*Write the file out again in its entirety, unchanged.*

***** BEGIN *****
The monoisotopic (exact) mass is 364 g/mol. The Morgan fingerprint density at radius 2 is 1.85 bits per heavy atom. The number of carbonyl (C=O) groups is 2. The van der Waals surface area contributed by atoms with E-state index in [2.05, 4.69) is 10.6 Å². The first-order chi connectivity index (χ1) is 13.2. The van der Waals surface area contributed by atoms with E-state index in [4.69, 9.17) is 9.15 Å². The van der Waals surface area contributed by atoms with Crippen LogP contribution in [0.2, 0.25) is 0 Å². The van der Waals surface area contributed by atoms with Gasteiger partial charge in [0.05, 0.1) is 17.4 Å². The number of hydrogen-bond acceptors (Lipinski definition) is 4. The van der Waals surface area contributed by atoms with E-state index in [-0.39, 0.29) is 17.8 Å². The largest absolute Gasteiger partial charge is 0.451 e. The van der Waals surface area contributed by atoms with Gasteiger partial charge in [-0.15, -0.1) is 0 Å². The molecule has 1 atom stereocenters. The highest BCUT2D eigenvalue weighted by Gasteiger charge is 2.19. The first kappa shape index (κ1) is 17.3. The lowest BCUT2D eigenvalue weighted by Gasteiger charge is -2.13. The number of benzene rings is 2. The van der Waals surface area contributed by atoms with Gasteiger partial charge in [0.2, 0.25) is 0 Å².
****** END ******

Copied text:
The monoisotopic (exact) mass is 364 g/mol. The Morgan fingerprint density at radius 2 is 1.85 bits per heavy atom. The number of carbonyl (C=O) groups is 2. The van der Waals surface area contributed by atoms with E-state index in [2.05, 4.69) is 10.6 Å². The first-order chi connectivity index (χ1) is 13.2. The van der Waals surface area contributed by atoms with E-state index in [4.69, 9.17) is 9.15 Å². The van der Waals surface area contributed by atoms with Crippen LogP contribution in [0.2, 0.25) is 0 Å². The van der Waals surface area contributed by atoms with Gasteiger partial charge in [0.05, 0.1) is 17.4 Å². The number of hydrogen-bond acceptors (Lipinski definition) is 4. The van der Waals surface area contributed by atoms with E-state index in [-0.39, 0.29) is 17.8 Å². The largest absolute Gasteiger partial charge is 0.451 e. The van der Waals surface area contributed by atoms with Gasteiger partial charge in [-0.15, -0.1) is 0 Å². The molecule has 1 atom stereocenters. The highest BCUT2D eigenvalue weighted by Gasteiger charge is 2.19. The first kappa shape index (κ1) is 17.3. The lowest BCUT2D eigenvalue weighted by Gasteiger charge is -2.13. The number of benzene rings is 2. The van der Waals surface area contributed by atoms with Gasteiger partial charge in [0.2, 0.25) is 0 Å².